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The CEO of the Commonwealth Bank of Australia (CBA), Matt Comyn, was back in the witness box at the seventh round of royal commission hearings, where he outlined the reasons that he believes the major bank had failed to prevent misconduct on an ongoing basis, even after becoming aware of issues.
Mr Comyn told senior counsel assisting the royal commission Rowena Orr that the major bank tends to “get into a period of ongoing remediation without fundamentally understanding the root cause in each of those matters and making demonstrable steps to ensure that they don’t reoccur”.
The chief executive identified two categories of “root causes” that led to misconduct across the banking group: “customer and culture” and “accountability, governance and capabilities”.
There were four admissions pertaining to the first category of customer and culture, the first being that CBA had “not consistently prioritised customer interests, nor properly appreciated the duties owed to, and the impact of actions on, your customers”, which had led to decisions that resulted in financial gain at the expense of customer interests, whether consciously or subconsciously.
CBA has been “complacent and lacked appreciation of non-financial risks”, which has led to the bank taking a reactive, rather than proactive, approach to the management of risks and compliance issues, less tolerance for poor execution, and slow customer remediation.
Mr Comyn also agreed that the bank had imposed “limited consequences” for misconduct, especially on senior executives, which had contributed to the recurrence of irresponsible behaviour.
The third admission related to the major bank’s “problematic relationship with regulators”, with the CEO confessing that there were many instances where the major bank had “failed to recognise the importance of regulators and was legalistic and defensive in its dealings with regulators”.
Commonwealth Bank has also been “insular” in that it has not “sufficiently [listened] to external voices and appropriately [considered] that in the way that [it runs its] business”, which has led to customer detriment.
There were also four admissions in the second category of root causes (i.e. accountability, governance and capabilities), the first being that in some cases, CBA had “a lack of understanding of its obligations and did not properly appreciate the gravity of its failures to comply with those obligations”. He said that this has led to contraventions to the Anti-Money Laundering and Counter-Terrorism Financing Act 2006, which saw AUSTRAC and CBA coming to a $700 million settlement.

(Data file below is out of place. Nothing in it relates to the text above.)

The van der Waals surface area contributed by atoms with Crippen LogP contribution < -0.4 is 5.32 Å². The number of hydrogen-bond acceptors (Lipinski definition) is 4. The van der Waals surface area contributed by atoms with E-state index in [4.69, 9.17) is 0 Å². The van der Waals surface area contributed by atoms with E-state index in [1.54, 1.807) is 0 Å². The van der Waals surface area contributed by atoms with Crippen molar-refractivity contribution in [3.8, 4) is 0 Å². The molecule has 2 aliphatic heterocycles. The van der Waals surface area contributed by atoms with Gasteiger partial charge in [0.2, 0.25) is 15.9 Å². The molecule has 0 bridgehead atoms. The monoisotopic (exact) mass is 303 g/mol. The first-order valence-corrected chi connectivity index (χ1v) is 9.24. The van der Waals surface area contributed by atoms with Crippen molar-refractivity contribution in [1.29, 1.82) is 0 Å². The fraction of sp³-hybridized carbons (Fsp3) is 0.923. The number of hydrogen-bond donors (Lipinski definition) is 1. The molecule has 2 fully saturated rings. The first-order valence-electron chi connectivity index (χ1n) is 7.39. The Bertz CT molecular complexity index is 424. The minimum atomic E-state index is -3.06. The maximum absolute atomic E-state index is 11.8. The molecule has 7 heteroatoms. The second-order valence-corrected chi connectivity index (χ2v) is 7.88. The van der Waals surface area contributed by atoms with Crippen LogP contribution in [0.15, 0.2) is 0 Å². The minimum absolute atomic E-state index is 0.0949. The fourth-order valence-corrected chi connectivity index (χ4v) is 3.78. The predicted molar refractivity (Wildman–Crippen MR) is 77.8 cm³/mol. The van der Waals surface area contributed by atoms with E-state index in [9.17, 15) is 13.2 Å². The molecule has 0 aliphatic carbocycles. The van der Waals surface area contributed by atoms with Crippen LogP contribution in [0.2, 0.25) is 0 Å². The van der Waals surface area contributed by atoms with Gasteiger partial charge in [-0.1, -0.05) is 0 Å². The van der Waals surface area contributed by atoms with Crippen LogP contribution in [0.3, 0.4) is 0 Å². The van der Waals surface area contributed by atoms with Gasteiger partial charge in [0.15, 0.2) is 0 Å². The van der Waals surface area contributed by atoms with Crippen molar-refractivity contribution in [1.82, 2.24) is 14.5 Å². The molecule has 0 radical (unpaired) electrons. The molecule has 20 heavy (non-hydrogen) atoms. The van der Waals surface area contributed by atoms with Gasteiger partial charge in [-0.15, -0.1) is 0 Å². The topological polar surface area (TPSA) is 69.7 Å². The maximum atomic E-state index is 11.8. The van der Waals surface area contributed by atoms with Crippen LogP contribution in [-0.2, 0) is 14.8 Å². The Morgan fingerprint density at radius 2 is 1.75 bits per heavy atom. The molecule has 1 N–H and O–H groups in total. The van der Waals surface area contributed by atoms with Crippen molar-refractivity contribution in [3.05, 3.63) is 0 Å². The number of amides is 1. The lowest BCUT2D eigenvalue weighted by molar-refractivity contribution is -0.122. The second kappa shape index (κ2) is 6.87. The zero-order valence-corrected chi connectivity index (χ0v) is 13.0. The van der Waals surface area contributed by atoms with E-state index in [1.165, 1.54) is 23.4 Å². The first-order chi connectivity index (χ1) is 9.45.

CBA had “unclear accountabilities which contributed to weak issue escalation and resolution”, the CEO told the royal commission, as well as “inadequate capability in critical areas, particularly operational risk and compliance”.
Furthermore, CBA’s remuneration and incentive structures “were not, in some instances, aligned to good customer outcomes”, Mr Comyn agreed.
However, the chief executive still defended short-term variable remuneration as it “elicits discretionary effort” by frontline bank staff, subsequently improving their performance and helping create “an even playing field” for financial institutions and intermediaries.
According to Mr Comyn, having a portion of remuneration that is not fixed motivates staff to do their best in whichever way they are measured, adding that CBA is increasingly focusing on customer outcomes.
“In the example of the teller in a branch environment, all of their performance is evaluated on customer advocacy or Net Promoter Score, so we want to ensure that we’re setting an environment where people are striving to do their best and to ensure that their performance is balanced and appropriate,” the CEO said.
“Clearly, the design of the performance management systems [and] routines are very important in terms of ensuring that we do not drive perverse outcomes from either incentive design or financial motivation.”
Mr Comyn, who noted that his short-term variable remuneration cap is 30 per cent of fixed remuneration (down from 60 per cent for predecessors), said that the bank is open to making further changes to remuneration.
“For customer-facing staff that have variable reward of no more than 10 per cent of their fixed remuneration, often the dollars actually seem insignificant... We’ve grappled with the tissue, Ms Orr, and what we’ve tried to do is create consistency through the organisation,” the CEO told the senior counsel.
“Over time, one of the major changes that we’ve made is reducing financial weightings and outcomes. For my role, my short-term variable remuneration is only 30 per cent. For my predecessors, it would have been 60 per cent. We’ve tried to adopt that principle right through the organisation to have alignment.
“I do not sit here today saying that there are no further opportunities to improve remuneration. I think it’s still an open issue in my mind.”